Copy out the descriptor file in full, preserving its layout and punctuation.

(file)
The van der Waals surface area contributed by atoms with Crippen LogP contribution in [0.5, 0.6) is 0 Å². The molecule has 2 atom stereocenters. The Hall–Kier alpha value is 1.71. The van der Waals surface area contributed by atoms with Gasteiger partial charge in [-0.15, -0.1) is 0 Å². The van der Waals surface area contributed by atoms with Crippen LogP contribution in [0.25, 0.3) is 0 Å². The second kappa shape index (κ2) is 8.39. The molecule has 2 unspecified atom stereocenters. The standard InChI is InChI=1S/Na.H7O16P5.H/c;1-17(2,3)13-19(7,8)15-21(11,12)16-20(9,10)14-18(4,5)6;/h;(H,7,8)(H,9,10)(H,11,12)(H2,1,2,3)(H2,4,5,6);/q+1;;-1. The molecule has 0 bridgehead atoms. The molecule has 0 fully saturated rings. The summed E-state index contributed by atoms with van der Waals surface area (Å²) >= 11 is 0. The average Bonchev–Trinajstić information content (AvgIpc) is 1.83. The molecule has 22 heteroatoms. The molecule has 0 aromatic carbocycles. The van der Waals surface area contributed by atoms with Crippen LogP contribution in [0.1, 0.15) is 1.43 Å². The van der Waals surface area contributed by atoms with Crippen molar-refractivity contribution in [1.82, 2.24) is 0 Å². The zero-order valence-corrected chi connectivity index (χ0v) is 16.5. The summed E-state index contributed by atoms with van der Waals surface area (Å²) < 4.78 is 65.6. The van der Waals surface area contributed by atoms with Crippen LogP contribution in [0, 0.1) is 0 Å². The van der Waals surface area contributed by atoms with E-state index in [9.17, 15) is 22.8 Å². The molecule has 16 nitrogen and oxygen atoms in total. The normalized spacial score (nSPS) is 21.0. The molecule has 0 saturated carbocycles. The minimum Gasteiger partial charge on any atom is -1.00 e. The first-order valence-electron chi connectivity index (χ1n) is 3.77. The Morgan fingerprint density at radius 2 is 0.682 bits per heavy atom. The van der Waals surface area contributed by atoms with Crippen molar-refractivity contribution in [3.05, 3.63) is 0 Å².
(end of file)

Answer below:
The van der Waals surface area contributed by atoms with Crippen LogP contribution in [0.5, 0.6) is 0 Å². The molecule has 2 atom stereocenters. The Hall–Kier alpha value is 1.71. The van der Waals surface area contributed by atoms with Gasteiger partial charge in [-0.15, -0.1) is 0 Å². The van der Waals surface area contributed by atoms with Crippen LogP contribution in [0.25, 0.3) is 0 Å². The second kappa shape index (κ2) is 8.39. The molecule has 2 unspecified atom stereocenters. The standard InChI is InChI=1S/Na.H7O16P5.H/c;1-17(2,3)13-19(7,8)15-21(11,12)16-20(9,10)14-18(4,5)6;/h;(H,7,8)(H,9,10)(H,11,12)(H2,1,2,3)(H2,4,5,6);/q+1;;-1. The molecule has 0 bridgehead atoms. The molecule has 0 fully saturated rings. The summed E-state index contributed by atoms with van der Waals surface area (Å²) >= 11 is 0. The average Bonchev–Trinajstić information content (AvgIpc) is 1.83. The molecule has 22 heteroatoms. The molecule has 0 aromatic carbocycles. The van der Waals surface area contributed by atoms with Crippen LogP contribution in [0.1, 0.15) is 1.43 Å². The van der Waals surface area contributed by atoms with Crippen molar-refractivity contribution in [1.82, 2.24) is 0 Å². The zero-order valence-corrected chi connectivity index (χ0v) is 16.5. The summed E-state index contributed by atoms with van der Waals surface area (Å²) < 4.78 is 65.6. The van der Waals surface area contributed by atoms with Crippen LogP contribution in [0, 0.1) is 0 Å². The van der Waals surface area contributed by atoms with E-state index in [9.17, 15) is 22.8 Å². The molecule has 16 nitrogen and oxygen atoms in total. The normalized spacial score (nSPS) is 21.0. The molecule has 0 saturated carbocycles. The minimum Gasteiger partial charge on any atom is -1.00 e. The first-order valence-electron chi connectivity index (χ1n) is 3.77. The Morgan fingerprint density at radius 2 is 0.682 bits per heavy atom. The van der Waals surface area contributed by atoms with Crippen molar-refractivity contribution in [3.05, 3.63) is 0 Å².